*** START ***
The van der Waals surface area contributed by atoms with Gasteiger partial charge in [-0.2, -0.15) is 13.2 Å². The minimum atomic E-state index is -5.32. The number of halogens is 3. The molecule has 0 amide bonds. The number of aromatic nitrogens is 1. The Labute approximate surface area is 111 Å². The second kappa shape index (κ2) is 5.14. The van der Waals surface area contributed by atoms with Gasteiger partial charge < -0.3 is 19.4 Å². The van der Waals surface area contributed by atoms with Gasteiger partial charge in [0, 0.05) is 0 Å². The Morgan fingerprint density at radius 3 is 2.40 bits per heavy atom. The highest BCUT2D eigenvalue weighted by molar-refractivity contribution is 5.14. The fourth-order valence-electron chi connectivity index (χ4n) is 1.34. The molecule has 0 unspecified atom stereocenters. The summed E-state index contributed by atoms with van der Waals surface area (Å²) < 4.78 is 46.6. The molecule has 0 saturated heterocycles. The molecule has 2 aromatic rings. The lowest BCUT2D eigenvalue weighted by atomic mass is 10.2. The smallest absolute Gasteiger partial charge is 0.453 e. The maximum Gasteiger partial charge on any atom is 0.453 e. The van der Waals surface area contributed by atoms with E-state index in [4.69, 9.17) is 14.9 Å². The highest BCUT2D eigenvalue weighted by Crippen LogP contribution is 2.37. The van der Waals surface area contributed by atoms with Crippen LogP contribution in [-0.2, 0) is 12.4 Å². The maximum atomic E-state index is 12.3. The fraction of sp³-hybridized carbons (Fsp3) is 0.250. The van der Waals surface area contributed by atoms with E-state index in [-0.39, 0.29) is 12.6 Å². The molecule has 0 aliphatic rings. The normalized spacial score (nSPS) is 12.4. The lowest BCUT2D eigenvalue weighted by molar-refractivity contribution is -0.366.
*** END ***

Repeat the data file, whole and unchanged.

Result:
The van der Waals surface area contributed by atoms with Gasteiger partial charge in [-0.2, -0.15) is 13.2 Å². The minimum atomic E-state index is -5.32. The number of halogens is 3. The molecule has 0 amide bonds. The number of aromatic nitrogens is 1. The Labute approximate surface area is 111 Å². The second kappa shape index (κ2) is 5.14. The van der Waals surface area contributed by atoms with Gasteiger partial charge < -0.3 is 19.4 Å². The van der Waals surface area contributed by atoms with Gasteiger partial charge in [0, 0.05) is 0 Å². The Morgan fingerprint density at radius 3 is 2.40 bits per heavy atom. The highest BCUT2D eigenvalue weighted by molar-refractivity contribution is 5.14. The fourth-order valence-electron chi connectivity index (χ4n) is 1.34. The molecule has 0 unspecified atom stereocenters. The summed E-state index contributed by atoms with van der Waals surface area (Å²) < 4.78 is 46.6. The molecule has 0 saturated heterocycles. The molecule has 2 aromatic rings. The lowest BCUT2D eigenvalue weighted by atomic mass is 10.2. The smallest absolute Gasteiger partial charge is 0.453 e. The maximum Gasteiger partial charge on any atom is 0.453 e. The van der Waals surface area contributed by atoms with E-state index in [4.69, 9.17) is 14.9 Å². The highest BCUT2D eigenvalue weighted by Crippen LogP contribution is 2.37. The van der Waals surface area contributed by atoms with Crippen LogP contribution in [-0.2, 0) is 12.4 Å². The maximum atomic E-state index is 12.3. The fraction of sp³-hybridized carbons (Fsp3) is 0.250. The van der Waals surface area contributed by atoms with E-state index in [-0.39, 0.29) is 12.6 Å². The molecule has 0 aliphatic rings. The normalized spacial score (nSPS) is 12.4. The lowest BCUT2D eigenvalue weighted by molar-refractivity contribution is -0.366.